Lupine Howl – 125 EP

Lupine Howl
125 EP

Lupine Howl make no bones about their association with the always impressive British band Spiritualized, but don’t let that sway you completely into thinking that this band, formed by three of Spiritualized’s members, is merely a sound-alike off-shoot. Lupine Howl is something all their own, something that they want to sound different, frankly. So while there may be hints of Spiritualized’s throw-back psychedelic sound – hell, this album culls the best moments from the past four decades at least – this sure isn’t Spiritualized.
In fact, I get the sense that Lupine Howl have a statement to make with this release. They didn’t want to do a lengthy full-length chock full of filler, so the songs are brief and to the point, rocking without lag or redundancy. Clearly, the band is still heavily influenced by their predecessors, taking several dozen pages from British bands going back as far as the 60’s and 70’s, but that’s why this is so good. It’s a modern approach to the sound that worked so well for bands in the past, all wrapped up in attitude and the songwriting ability you’d come to expect.
The title track reminds me of everything that I used to love about Blur. Catchy, just slightly odd-ball British rock with a modern, indie edge, and the song really does rock, with vocals that have that perfect Suede-style attitude and flair. But they take a different approach on “Tired,” opting for a languid, almost Floyd-esque ballad, and while it doesn’t work as well, it’s still a tight song. “Swell” lays on layers of keyboards and effects for a swirling, textured approach that probably most closely resembles a Spiritualized song, while “Mexican Cantina” is a kind of groovy, soundtrack-style instrumental. “Voodoo Raygun” closes with epic proportions, a darker, moodier yet powerful track with a serious sense of groove.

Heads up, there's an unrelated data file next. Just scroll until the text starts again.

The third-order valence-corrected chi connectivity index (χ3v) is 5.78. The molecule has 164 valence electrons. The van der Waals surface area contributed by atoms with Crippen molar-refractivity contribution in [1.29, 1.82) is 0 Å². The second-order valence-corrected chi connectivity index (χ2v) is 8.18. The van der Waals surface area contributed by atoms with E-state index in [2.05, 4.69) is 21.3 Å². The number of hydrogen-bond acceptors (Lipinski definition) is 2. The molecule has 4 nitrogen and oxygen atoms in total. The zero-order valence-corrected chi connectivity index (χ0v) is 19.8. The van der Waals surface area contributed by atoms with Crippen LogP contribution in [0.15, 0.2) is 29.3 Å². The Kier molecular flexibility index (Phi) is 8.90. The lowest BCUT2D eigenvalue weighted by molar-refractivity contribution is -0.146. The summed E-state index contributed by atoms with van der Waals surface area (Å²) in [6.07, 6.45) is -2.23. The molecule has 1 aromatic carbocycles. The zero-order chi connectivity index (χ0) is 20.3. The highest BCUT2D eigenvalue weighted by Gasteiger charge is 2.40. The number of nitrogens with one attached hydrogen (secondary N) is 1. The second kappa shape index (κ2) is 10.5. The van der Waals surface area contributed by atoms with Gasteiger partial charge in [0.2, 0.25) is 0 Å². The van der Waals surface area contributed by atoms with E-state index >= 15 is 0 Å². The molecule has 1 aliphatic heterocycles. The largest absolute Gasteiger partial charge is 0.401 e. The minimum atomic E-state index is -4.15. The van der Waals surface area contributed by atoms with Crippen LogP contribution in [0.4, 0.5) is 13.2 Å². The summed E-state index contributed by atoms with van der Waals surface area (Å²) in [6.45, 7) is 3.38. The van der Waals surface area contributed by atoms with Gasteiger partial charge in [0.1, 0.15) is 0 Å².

The US version of this album is a bit longer than the British EP, and it hardly deserves to be called an EP with the addition of their first two singles, oddly just thrown into the rest of the songs instead of tacked onto the end. “Vaporizer,” the band’s first single, deserved to be the song that rocketed them into fame in London, as it’s catchy Doors meets Spencer Davis meets Blur sound is sarcastic and bitter yet rocking as all get out. And “Bronzage,” their second single, is chock full of crunchy guitars, Sonic Youth style distortion, and a serious sense of funk-style rock that reminds me, at times, of the Soup Dragons. Along with “125,” these are the best tracks on this release.
I’ll be honest with you: I like Lupine Howl’s style of psychedelia better than that of Spiritualized. There’s something about these songs that feel fresh and motivated, inspired by a sense of fun, and that comes through from the start. You get the feeling that these guys are having fun again, something that Spiritualized apparently stopped being through relentless touring and recording. So give ’em a break. Let them make new music. Because this is damn good, and it deserves to be heard.